Amongst other indications of Divine favor would be fellowship with the Lord in prayer and through His Word --a love of the Divine Plan, a delight in everything that is righteous, just, true, noble--a desire to promote all such interests to the extent of our opportunities. Another evidence of faithfulness would be our being accounted worthy to suffer reproaches and persecutions for the Lord's sake and the Truth's sake--and our acceptance of these as of Divine providence.

A further indication of our harmony with the Lord would be in our increased appreciation of His Word, a deeper insight into its precious teachings and an increasing pleasure in serving it out to others--not for vainglory, not that they might think something of us, but for the Lord's glory and for the good of those who desire to know His will.


But some may fail to attain to these depths and heights and lengths and breadths of blessing, of privilege. They may content themselves with little of the Lord's Truth and grace, little of the fellowship of the brethren, and, proportionately, more of the world's. These are failing to perform their Covenant and obligations of zealous sacrifice. They may be good and honorable and kind. They may be loyal to the Lord to the degree of not wishing to do anything contrary to His will; but they are failing of the extreme of loyalty, namely, of the anxiety to know and to do. These are in danger of being counted unworthy to be in the Bride Class and of being consigned to the larger company of the loyal but less faithful. Even to attain this honor and position they will need to be put through trials, sufferings, difficulties, the destruction of their flesh. But they will not have the high reward because of failure to run the race with zeal. Some may even have attained to all the glorious privileges of consecration, service, knowledge, etc., and then become cold, careless, overcharged with the cares of this life, and thus bring forth less fruit and not be counted worthy of membership in the Bride Class. Nevertheless the Lord will deal with them, if they are truly His, to chasten them and, if possible, to prepare them for the "great company" class, even though this may necessitate great tribulations.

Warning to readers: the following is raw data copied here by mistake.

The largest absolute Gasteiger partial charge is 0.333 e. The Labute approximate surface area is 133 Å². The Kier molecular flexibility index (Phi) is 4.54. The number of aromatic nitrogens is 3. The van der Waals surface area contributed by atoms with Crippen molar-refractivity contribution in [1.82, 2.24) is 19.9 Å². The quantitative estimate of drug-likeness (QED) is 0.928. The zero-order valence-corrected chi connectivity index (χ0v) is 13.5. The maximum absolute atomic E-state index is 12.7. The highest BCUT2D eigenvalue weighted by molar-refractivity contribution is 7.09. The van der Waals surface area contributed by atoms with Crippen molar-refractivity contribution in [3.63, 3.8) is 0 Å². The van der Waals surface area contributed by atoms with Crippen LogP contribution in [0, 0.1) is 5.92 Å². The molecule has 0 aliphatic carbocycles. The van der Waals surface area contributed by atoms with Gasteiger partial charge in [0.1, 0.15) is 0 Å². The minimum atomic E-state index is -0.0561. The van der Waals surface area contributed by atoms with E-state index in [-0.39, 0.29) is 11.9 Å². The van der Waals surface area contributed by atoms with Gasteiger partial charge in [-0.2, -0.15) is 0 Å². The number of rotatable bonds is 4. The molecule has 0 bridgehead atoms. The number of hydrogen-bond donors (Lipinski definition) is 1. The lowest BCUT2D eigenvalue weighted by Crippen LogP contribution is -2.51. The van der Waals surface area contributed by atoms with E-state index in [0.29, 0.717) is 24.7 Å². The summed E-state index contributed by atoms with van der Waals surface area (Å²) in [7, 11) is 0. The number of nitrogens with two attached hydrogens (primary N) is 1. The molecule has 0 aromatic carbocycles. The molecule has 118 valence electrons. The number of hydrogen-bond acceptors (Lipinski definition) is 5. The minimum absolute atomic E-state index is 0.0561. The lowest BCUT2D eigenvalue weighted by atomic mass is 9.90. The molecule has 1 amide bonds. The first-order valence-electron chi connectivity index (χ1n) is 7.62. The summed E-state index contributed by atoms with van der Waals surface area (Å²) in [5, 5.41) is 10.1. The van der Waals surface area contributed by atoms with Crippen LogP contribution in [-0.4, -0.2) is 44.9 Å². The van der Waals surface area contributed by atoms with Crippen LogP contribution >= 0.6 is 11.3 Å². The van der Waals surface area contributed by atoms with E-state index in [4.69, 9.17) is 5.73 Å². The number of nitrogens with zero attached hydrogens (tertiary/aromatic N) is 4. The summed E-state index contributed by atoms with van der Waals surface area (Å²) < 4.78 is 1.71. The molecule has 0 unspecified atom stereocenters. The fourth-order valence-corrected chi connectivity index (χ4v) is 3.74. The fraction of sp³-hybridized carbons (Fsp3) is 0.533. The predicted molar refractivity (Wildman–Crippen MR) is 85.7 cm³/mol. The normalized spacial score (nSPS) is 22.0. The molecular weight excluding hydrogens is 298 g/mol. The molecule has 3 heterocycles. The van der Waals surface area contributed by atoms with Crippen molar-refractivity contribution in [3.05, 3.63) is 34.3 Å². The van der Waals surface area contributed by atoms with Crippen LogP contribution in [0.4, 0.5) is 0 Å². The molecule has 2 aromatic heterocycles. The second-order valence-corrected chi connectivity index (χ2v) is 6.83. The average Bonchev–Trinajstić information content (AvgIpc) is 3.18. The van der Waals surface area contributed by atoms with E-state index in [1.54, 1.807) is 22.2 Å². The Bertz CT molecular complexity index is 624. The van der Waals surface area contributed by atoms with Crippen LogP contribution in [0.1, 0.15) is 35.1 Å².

Evidences in our day of a condition of unfitness for the "little flock" and danger of missing it would be a worldly spirit, a careless spirit, a love of the world, a slackness of zeal for God, for righteousness, for the brethren, and a failure to use opportunities and to seek for others for the furtherance of the praises of "Him who has called us out of darkness into His marvelous light"--a failure to go on to a greater development in the fruits and graces of the Spirit. A loss of love and zeal for God and His cause and the brethren follows and an increasing dimness of the Divine Plan already seen and recognized. The extreme of this condition is "outer darkness"--a blindness to heavenly things of the Divine Plan such as covers the world of mankind in general--without the illumination of the Lord's Word and Spirit.

As for those who commit "the sin unto death": It is scarcely necessary to discuss these, because persons who reach this hopeless condition rarely, we believe, realize it or are able to comprehend their own situation. So long

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as there is a fear of the Second Death and a desire for eternal life and a desire for harmony with God, there is hope. Two classes are described as being "twice dead, plucked up by the roots." One is a class which, after having received the holy things of God as New Creatures, turn back to the world, to its aims, its pleasures, its desires, its ambitions, its sins. These, completely repudiating the covenant of sacrifice, are in a hopeless condition as respects the future life. But we may perhaps say, fortunately, they do not realize their position, but rather feel the contentment of the dead world; or, perhaps, worse than the world, they are acrimonious and bitter against the members of The Christ and against the Truth, which they once appreciated but have left. Another class who go into the Second Death are pointed out as guilty of doctrinal deflection--the renouncing of the Redeemer, the loss of appreciation of the merit of His sacrifice and of the opportunities which that sacrifice secured to us in the way of sacrificing.